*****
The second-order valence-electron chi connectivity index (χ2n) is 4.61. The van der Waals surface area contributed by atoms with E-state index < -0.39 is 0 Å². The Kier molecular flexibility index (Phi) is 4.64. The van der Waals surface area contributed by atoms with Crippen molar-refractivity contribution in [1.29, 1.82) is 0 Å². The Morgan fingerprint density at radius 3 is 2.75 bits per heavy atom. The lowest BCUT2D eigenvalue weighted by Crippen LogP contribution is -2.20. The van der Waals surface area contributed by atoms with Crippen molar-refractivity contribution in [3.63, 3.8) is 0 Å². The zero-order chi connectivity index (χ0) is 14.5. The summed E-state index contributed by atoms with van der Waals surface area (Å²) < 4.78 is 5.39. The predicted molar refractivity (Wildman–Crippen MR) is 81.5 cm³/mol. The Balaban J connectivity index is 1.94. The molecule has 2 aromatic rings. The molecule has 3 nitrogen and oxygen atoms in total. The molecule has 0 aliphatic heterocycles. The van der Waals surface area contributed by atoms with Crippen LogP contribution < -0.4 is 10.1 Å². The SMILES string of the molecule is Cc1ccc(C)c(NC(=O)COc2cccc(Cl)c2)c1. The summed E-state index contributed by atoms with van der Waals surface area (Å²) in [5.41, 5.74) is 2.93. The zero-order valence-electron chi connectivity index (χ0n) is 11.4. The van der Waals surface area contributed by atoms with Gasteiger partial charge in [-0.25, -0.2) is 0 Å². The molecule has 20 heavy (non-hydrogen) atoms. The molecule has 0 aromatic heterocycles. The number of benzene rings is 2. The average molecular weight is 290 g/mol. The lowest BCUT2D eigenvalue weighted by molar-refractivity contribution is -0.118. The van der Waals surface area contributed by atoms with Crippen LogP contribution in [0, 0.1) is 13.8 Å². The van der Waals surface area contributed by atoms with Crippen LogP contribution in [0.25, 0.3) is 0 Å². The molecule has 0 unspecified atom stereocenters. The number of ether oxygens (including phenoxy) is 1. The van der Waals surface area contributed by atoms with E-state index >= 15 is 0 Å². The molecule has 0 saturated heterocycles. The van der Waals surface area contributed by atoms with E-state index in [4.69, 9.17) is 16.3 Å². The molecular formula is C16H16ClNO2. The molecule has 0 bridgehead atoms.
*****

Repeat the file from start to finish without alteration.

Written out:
The second-order valence-electron chi connectivity index (χ2n) is 4.61. The van der Waals surface area contributed by atoms with E-state index < -0.39 is 0 Å². The Kier molecular flexibility index (Phi) is 4.64. The van der Waals surface area contributed by atoms with Crippen molar-refractivity contribution in [1.29, 1.82) is 0 Å². The Morgan fingerprint density at radius 3 is 2.75 bits per heavy atom. The lowest BCUT2D eigenvalue weighted by Crippen LogP contribution is -2.20. The van der Waals surface area contributed by atoms with Crippen molar-refractivity contribution in [3.63, 3.8) is 0 Å². The zero-order chi connectivity index (χ0) is 14.5. The summed E-state index contributed by atoms with van der Waals surface area (Å²) < 4.78 is 5.39. The predicted molar refractivity (Wildman–Crippen MR) is 81.5 cm³/mol. The Balaban J connectivity index is 1.94. The molecule has 2 aromatic rings. The molecule has 3 nitrogen and oxygen atoms in total. The molecule has 0 aliphatic heterocycles. The van der Waals surface area contributed by atoms with Crippen LogP contribution < -0.4 is 10.1 Å². The SMILES string of the molecule is Cc1ccc(C)c(NC(=O)COc2cccc(Cl)c2)c1. The summed E-state index contributed by atoms with van der Waals surface area (Å²) in [5.41, 5.74) is 2.93. The zero-order valence-electron chi connectivity index (χ0n) is 11.4. The van der Waals surface area contributed by atoms with Gasteiger partial charge in [-0.25, -0.2) is 0 Å². The molecule has 20 heavy (non-hydrogen) atoms. The molecule has 0 aromatic heterocycles. The number of benzene rings is 2. The average molecular weight is 290 g/mol. The lowest BCUT2D eigenvalue weighted by molar-refractivity contribution is -0.118. The van der Waals surface area contributed by atoms with Crippen LogP contribution in [0, 0.1) is 13.8 Å². The van der Waals surface area contributed by atoms with Crippen LogP contribution in [0.25, 0.3) is 0 Å². The molecule has 0 unspecified atom stereocenters. The number of ether oxygens (including phenoxy) is 1. The van der Waals surface area contributed by atoms with E-state index >= 15 is 0 Å². The molecule has 0 saturated heterocycles. The van der Waals surface area contributed by atoms with E-state index in [4.69, 9.17) is 16.3 Å². The molecular formula is C16H16ClNO2. The molecule has 0 bridgehead atoms.